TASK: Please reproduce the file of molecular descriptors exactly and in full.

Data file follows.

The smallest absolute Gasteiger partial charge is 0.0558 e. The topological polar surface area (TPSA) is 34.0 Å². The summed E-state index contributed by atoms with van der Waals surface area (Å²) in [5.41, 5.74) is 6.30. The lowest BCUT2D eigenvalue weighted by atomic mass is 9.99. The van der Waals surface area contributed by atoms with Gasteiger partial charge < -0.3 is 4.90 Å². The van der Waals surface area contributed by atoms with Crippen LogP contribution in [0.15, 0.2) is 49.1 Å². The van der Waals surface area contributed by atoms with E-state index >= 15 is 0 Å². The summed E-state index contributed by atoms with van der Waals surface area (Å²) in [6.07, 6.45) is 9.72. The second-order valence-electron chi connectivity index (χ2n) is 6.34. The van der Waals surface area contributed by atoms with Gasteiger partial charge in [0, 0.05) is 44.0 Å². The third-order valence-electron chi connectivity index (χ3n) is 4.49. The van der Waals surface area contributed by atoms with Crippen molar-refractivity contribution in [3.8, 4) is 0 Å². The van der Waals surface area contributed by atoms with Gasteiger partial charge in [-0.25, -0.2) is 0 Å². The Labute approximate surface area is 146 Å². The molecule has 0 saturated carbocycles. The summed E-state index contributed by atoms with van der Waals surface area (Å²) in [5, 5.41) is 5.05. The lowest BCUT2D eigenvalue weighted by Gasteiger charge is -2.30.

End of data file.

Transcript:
The smallest absolute Gasteiger partial charge is 0.0558 e. The topological polar surface area (TPSA) is 34.0 Å². The summed E-state index contributed by atoms with van der Waals surface area (Å²) in [5.41, 5.74) is 6.30. The lowest BCUT2D eigenvalue weighted by atomic mass is 9.99. The van der Waals surface area contributed by atoms with Gasteiger partial charge < -0.3 is 4.90 Å². The van der Waals surface area contributed by atoms with Crippen LogP contribution in [0.15, 0.2) is 49.1 Å². The van der Waals surface area contributed by atoms with E-state index >= 15 is 0 Å². The summed E-state index contributed by atoms with van der Waals surface area (Å²) in [6.07, 6.45) is 9.72. The second-order valence-electron chi connectivity index (χ2n) is 6.34. The van der Waals surface area contributed by atoms with Gasteiger partial charge in [0, 0.05) is 44.0 Å². The third-order valence-electron chi connectivity index (χ3n) is 4.49. The van der Waals surface area contributed by atoms with Crippen molar-refractivity contribution in [3.8, 4) is 0 Å². The van der Waals surface area contributed by atoms with Gasteiger partial charge in [-0.25, -0.2) is 0 Å². The Labute approximate surface area is 146 Å². The molecule has 0 saturated carbocycles. The summed E-state index contributed by atoms with van der Waals surface area (Å²) in [5, 5.41) is 5.05. The lowest BCUT2D eigenvalue weighted by Gasteiger charge is -2.30.